Forum for Science, Industry and Business

Sponsored by:     3M 
Search our Site:

 

Anxious and pessimistic personalities linked to Parkinson’s disease later in life

14.04.2005


Mayo Clinic researchers have found that people who score in the upper 25 percent in anxiety level on a personality test have a moderately increased risk of developing Parkinson’s disease decades later. They also found a similar link between pessimistic personalities and Parkinson’s.

"This is the first study that took a group of people with documented personality characteristics but no symptoms of Parkinson’s disease and showed that those with high levels of an anxious or pessimistic personality are at higher risk for developing Parkinson’s disease up to several decades later," says James Bower, M.D., Mayo Clinic neurologist and the study’s lead investigator.

Although the study demonstrates an association between anxious and pessimistic personality types and Parkinson’s, the findings do not provide the exact reason for these links; this will be the subject of further study by the investigators. "What we have shown in this study is that there’s a link between an anxious or pessimistic personality and the future development of Parkinson’s," says Dr. Bower. "What we didn’t find is the explanation for that link. It remains unclear whether anxiety and pessimism are risk factors for Parkinson’s disease, or linked to Parkinson’s disease via common risk factors or a common genetic predisposition."



Though the findings demonstrated a higher degree of risk for Parkinson’s later in life for those with anxious and pessimistic personality types, the investigators did not find a huge increase in risk. "We found a significant and definite link between anxious and pessimistic personalities and the future development of Parkinson’s disease," says Dr. Bower. "But, the increased risk was relatively small. Just to give you an idea of numbers, if you take 1,000 40-year-olds, about 17 of them will eventually develop Parkinson’s disease. If you take 1,000 anxious 40-year-olds, about 27 of them will develop Parkinson’s disease."

Dr. Bower explains that the study subjects found to be at risk have anxieties that go beyond common worries about their children’s safety or their aging parents’ failing health. "I think it’s important to understand that what our study looked at is people with anxious personalities," says Dr. Bower. "These are the chronic worriers -- the people who worry about things that most people don’t seem to worry about. Those are the people we’re saying have an increased risk of developing Parkinson’s disease. We did not look at people who are undergoing some acute, stressful life event or people who have very stressful jobs."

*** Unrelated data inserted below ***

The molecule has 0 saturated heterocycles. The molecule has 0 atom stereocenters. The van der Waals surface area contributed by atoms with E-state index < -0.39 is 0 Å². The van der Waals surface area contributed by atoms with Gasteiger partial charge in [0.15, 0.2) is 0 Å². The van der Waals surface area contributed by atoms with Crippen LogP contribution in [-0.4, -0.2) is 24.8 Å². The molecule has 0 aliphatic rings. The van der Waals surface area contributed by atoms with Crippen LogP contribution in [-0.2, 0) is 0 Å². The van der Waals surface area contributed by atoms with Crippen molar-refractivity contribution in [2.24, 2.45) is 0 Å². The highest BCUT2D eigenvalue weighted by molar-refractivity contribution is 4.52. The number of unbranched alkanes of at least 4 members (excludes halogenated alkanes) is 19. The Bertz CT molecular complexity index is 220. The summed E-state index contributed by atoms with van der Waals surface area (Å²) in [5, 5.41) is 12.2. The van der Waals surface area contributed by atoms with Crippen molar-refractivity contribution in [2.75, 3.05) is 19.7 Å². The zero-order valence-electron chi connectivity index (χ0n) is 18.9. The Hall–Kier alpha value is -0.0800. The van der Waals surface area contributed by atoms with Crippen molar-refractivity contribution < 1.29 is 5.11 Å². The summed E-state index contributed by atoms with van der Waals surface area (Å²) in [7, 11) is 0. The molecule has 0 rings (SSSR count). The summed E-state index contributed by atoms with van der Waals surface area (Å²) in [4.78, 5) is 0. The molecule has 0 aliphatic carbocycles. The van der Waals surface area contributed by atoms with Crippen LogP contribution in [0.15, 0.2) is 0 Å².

They also found that many subjects who later developed parkinsonism were both anxious and pessimistic at the time of personality testing many years before. This observation suggests that pessimism is linked to anxiety, according to Walter Rocca, M.D., Mayo Clinic epidemiologist and another study investigator.

Dr. Bower explains that this study’s findings are not proof that anxiety or pessimism causes Parkinson’s. Therefore, risk for Parkinson’s should not play a leading role in determining whether to seek medical help, he says. "I think the important thing to remember is that if you are questioning whether you should seek treatment for anxiety, the decision should be made based on your level of anxiety and how it’s impacting your life, and not so much on any potential future risk of Parkinson’s disease," says Dr. Bower.

This study does not address whether treatment of anxiety or pessimism can help reduce the risk for Parkinson’s disease; however, Dr. Bower indicates that this is an important question he and colleagues hope to address in the future.

Dr. Bower and colleagues conducted this study to determine what types of personality or cognitive style -- one’s habitual way of perceiving, remembering, behaving and experiencing emotions -- are associated with the development of Parkinson’s disease later in life. Previous work done at Mayo Clinic and at other medical centers had given Dr. Bower’s team hints that there might be psychiatric conditions or personality types that might put some people at increased risk for Parkinson’s disease.

From an initial group of 7,216 people who took the Minnesota Multiphasic Personality Inventory (MMPI) between 1962 and 1965, the investigators were able to find information on 4,741 of them; 128 had developed Parkinson’s disease. The researchers then looked at the MMPI scales for the categories of depression, anxiety, social introversion and pessimism. They found that those who had scored in the top 25 percent in the anxiety and pessimism scales were more likely to have developed Parkinson’s disease than those in the bottom 75 percent.